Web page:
Texas-Oklahoma: The Matchups

Five matchups, an X-Factor to watch and a prediction for Saturday's contest against Oklahoma.

Case McCoy, Texas quarterback, versus the Oklahoma safeties

All of these matchups are important, but this one could well decide the game. How well can McCoy throw the ball? It better be well enough to push the Sooners into more two-deep looks, otherwise Oklahoma is simply going to load up the box with more defenders than the Longhorns can block. Texas would love to run the ball in this contest, but in order to do so effectively, McCoy has to present a credible threat through the air. It would especially help if McCoy could somehow catch one of them over the top on a deep ball. And of course, McCoy will have to avoid turnovers if Texas is going to have any chance at all.

Texas linebackers versus Blake Bell, Oklahoma quarterback

Wondering why Texas is pairing Dalton Santos and Steve Edmond? A big part of that decision has to stem with the fact that the Longhorns have to throw some extra bulk at the Sooners' 250-plus-pound battering ram of a quarterback, especially considering that he's going to have some power runs where he gets behind another 250-pounder in fullback Trey Millard. Texas has struggled to stop the quarterback run game at times, and the burly Bell represents a different kind of challenge than the one presented by the speed threats Texas has seen. At the same time, Bell thrives as a passer when he can make quick reads and get the ball out of his hands quickly on short and intermediate throws. The linebackers have a brutal job … they'll have to rally quickly to slow Bell's momentum while at the same time showing well on the horizontal and quick throws that Oklahoma loves to utilize.

Texas interior offensive line versus the Oklahoma defensive tackles

Texas has struggled with two kinds of defensive linemen in the past two seasons. First, the Longhorns have had some issues with big, powerful nose tackles who align head-up on center Dominic Espinosa. And recently, they've had some troubles with quick defensive linemen running stunts and twists. Oklahoma can present both of those challenges, particularly if massive nose tackle Jordan Phillips is able to play at a high level after last week's injury. Either way, Texas will have to handle the challenge and come out and play physically up front to open up holes for the running game. The Longhorns won't be able to win without them.

Texas cornerbacks versus the Oklahoma wide receivers

Texas may need to allocate extra defenders itself to stop the Oklahoma running game, and that means that the cornerbacks are going to be on islands against a talented Sooner receiving corps. But this doesn't just relate to limiting big plays or shutting down their men. Oklahoma will try to stress the defense horizontally with stretch plays and bubble screens. That means that Texas's cornerbacks are going to have to man up on the boundaries and not allow themselves to be blocked. They'll have to shed, set the edge and tackle in space. It's a tall order, particularly on some of the Sooners' receivers, but it's also necessary.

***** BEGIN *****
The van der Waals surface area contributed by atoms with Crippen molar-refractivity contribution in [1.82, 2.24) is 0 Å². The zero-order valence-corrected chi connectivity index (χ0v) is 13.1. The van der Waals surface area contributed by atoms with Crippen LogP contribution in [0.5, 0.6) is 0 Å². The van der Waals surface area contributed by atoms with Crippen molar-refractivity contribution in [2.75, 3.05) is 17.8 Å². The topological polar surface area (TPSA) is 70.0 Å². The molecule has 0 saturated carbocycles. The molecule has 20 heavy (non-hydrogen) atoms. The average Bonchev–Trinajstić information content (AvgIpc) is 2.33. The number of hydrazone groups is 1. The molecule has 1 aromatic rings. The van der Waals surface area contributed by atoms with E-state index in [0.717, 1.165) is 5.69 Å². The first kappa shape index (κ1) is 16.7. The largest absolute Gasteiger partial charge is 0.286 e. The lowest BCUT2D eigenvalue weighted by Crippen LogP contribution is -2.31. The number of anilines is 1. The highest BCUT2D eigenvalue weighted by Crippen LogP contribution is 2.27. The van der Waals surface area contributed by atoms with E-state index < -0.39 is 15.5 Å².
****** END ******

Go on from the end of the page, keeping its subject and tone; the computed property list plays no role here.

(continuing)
Texas wide receivers versus the Oklahoma cornerbacks

This relates to the first matchup. Texas's receivers have to win their matchups against Aaron Colvin and Zack Sanchez. I'm not just talking about deep balls either (though getting free for a couple big plays wouldn't hurt). The receivers have to make McCoy's job easier, and that involves getting open on key downs and also slipping tackles in space. Texas wasn't able to take advantage of Iowa State crowding the box because the Cyclones were able to play one-on-one on the outside, taking away the quick hitch that Texas wanted to run. The Longhorns have to make it to where they can't be defended with one man to help stretch out the linebackers and add a need for safety help.

X-Factor: Stopping the run

Both teams enter Saturday's matchup as significantly better running teams than they are passing teams. So the key, then, will be which team does a better of stopping the other team's running game. At first glance, the Sooners have a huge advantage here. Not only do they have the more dynamic running game thanks to Bell's abilities in that area, but they've been significantly better at stopping the run than Texas has. But at the same time, Oklahoma will be without top linebacker Corey Nelson, and Phillips's situation is in doubt. That would leave the Sooners without their top two run defenders, and this is a defense that can be hurt by Johnathan Gray and Co.


In a rivalry game, there really aren't too many shocking outcomes. Momentum swings, turnovers, big plays, injuries — all can tilt a game one way or another. The only outcome that would SHOCK me would be for Texas to blow Oklahoma out. Other than that, I think everything is in play. Having said that, on paper, this matchup is clearly tilted one way. There's just so much that Texas has to do right … that the Longhorns haven't done right, either this season or in recent Red River matchups. That's not to say it CAN'T be done, but simply that I don't think it's likely. The Longhorns will probably be more competitive than people think, but I think this is probably a two-score game for much of the contest that gets away from the 'Horns late.

TEXAS — 24

Oklahoma — 41

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